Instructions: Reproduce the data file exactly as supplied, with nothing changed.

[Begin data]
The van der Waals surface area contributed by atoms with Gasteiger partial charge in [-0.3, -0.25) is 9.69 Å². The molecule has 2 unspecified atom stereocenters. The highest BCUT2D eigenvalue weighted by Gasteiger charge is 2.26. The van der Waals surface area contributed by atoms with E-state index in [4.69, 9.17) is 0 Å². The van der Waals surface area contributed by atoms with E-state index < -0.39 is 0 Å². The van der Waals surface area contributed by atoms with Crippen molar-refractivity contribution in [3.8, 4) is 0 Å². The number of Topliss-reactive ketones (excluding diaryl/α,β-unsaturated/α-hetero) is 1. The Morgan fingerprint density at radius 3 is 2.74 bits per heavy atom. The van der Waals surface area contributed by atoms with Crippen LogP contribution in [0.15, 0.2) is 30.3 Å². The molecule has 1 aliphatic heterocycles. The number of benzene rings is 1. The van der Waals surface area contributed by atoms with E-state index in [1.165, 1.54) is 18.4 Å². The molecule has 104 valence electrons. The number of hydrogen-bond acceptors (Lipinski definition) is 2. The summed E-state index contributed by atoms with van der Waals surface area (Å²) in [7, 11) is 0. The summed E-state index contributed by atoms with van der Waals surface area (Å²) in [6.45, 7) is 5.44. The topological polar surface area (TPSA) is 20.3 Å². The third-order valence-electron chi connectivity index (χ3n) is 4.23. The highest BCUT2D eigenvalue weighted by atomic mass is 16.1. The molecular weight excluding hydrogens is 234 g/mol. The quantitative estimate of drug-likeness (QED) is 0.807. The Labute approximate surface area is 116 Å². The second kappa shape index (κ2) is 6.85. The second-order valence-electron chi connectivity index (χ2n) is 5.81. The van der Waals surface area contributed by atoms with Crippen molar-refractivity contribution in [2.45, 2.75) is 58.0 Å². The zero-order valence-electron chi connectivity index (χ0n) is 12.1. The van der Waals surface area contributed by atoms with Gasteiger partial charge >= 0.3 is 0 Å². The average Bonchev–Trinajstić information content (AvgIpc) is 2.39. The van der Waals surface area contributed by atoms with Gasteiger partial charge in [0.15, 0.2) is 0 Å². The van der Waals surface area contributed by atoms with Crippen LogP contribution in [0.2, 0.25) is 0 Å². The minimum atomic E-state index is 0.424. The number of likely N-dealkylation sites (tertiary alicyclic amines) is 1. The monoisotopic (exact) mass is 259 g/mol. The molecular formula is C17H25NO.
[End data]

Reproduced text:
The van der Waals surface area contributed by atoms with Gasteiger partial charge in [-0.3, -0.25) is 9.69 Å². The molecule has 2 unspecified atom stereocenters. The highest BCUT2D eigenvalue weighted by Gasteiger charge is 2.26. The van der Waals surface area contributed by atoms with E-state index in [4.69, 9.17) is 0 Å². The van der Waals surface area contributed by atoms with E-state index < -0.39 is 0 Å². The van der Waals surface area contributed by atoms with Crippen molar-refractivity contribution in [3.8, 4) is 0 Å². The number of Topliss-reactive ketones (excluding diaryl/α,β-unsaturated/α-hetero) is 1. The Morgan fingerprint density at radius 3 is 2.74 bits per heavy atom. The van der Waals surface area contributed by atoms with Crippen LogP contribution in [0.15, 0.2) is 30.3 Å². The molecule has 1 aliphatic heterocycles. The number of benzene rings is 1. The van der Waals surface area contributed by atoms with E-state index in [1.165, 1.54) is 18.4 Å². The molecule has 104 valence electrons. The number of hydrogen-bond acceptors (Lipinski definition) is 2. The summed E-state index contributed by atoms with van der Waals surface area (Å²) in [7, 11) is 0. The summed E-state index contributed by atoms with van der Waals surface area (Å²) in [6.45, 7) is 5.44. The topological polar surface area (TPSA) is 20.3 Å². The third-order valence-electron chi connectivity index (χ3n) is 4.23. The highest BCUT2D eigenvalue weighted by atomic mass is 16.1. The molecular weight excluding hydrogens is 234 g/mol. The quantitative estimate of drug-likeness (QED) is 0.807. The Labute approximate surface area is 116 Å². The second kappa shape index (κ2) is 6.85. The second-order valence-electron chi connectivity index (χ2n) is 5.81. The van der Waals surface area contributed by atoms with Crippen molar-refractivity contribution in [2.45, 2.75) is 58.0 Å². The zero-order valence-electron chi connectivity index (χ0n) is 12.1. The van der Waals surface area contributed by atoms with Gasteiger partial charge >= 0.3 is 0 Å². The average Bonchev–Trinajstić information content (AvgIpc) is 2.39. The van der Waals surface area contributed by atoms with Gasteiger partial charge in [0.15, 0.2) is 0 Å². The van der Waals surface area contributed by atoms with Crippen LogP contribution in [0.2, 0.25) is 0 Å². The minimum atomic E-state index is 0.424. The number of likely N-dealkylation sites (tertiary alicyclic amines) is 1. The monoisotopic (exact) mass is 259 g/mol. The molecular formula is C17H25NO.